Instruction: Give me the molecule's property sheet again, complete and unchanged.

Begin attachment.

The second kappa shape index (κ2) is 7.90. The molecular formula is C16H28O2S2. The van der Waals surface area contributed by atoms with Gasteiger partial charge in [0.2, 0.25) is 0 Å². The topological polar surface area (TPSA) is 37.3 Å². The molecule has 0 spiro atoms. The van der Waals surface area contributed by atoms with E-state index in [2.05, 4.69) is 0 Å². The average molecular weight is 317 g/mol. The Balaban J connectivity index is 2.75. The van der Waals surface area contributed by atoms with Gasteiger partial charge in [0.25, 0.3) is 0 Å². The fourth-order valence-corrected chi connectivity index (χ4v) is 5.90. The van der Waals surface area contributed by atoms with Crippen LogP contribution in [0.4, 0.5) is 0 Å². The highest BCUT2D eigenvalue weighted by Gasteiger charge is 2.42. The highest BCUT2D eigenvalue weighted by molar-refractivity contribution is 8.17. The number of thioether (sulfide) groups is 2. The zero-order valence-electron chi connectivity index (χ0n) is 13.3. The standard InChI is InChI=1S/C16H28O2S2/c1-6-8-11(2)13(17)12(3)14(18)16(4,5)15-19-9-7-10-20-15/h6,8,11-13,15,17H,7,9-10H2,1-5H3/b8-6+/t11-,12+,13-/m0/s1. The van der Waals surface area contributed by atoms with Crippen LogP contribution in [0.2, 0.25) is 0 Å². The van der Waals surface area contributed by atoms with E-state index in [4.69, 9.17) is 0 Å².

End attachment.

The second kappa shape index (κ2) is 7.90. The molecular formula is C16H28O2S2. The van der Waals surface area contributed by atoms with Gasteiger partial charge in [0.2, 0.25) is 0 Å². The topological polar surface area (TPSA) is 37.3 Å². The molecule has 0 spiro atoms. The van der Waals surface area contributed by atoms with E-state index in [2.05, 4.69) is 0 Å². The average molecular weight is 317 g/mol. The Balaban J connectivity index is 2.75. The van der Waals surface area contributed by atoms with Gasteiger partial charge in [0.25, 0.3) is 0 Å². The fourth-order valence-corrected chi connectivity index (χ4v) is 5.90. The van der Waals surface area contributed by atoms with Crippen LogP contribution in [0.4, 0.5) is 0 Å². The highest BCUT2D eigenvalue weighted by Gasteiger charge is 2.42. The highest BCUT2D eigenvalue weighted by molar-refractivity contribution is 8.17. The number of thioether (sulfide) groups is 2. The zero-order valence-electron chi connectivity index (χ0n) is 13.3. The standard InChI is InChI=1S/C16H28O2S2/c1-6-8-11(2)13(17)12(3)14(18)16(4,5)15-19-9-7-10-20-15/h6,8,11-13,15,17H,7,9-10H2,1-5H3/b8-6+/t11-,12+,13-/m0/s1. The van der Waals surface area contributed by atoms with Crippen LogP contribution in [0.2, 0.25) is 0 Å². The van der Waals surface area contributed by atoms with E-state index in [4.69, 9.17) is 0 Å².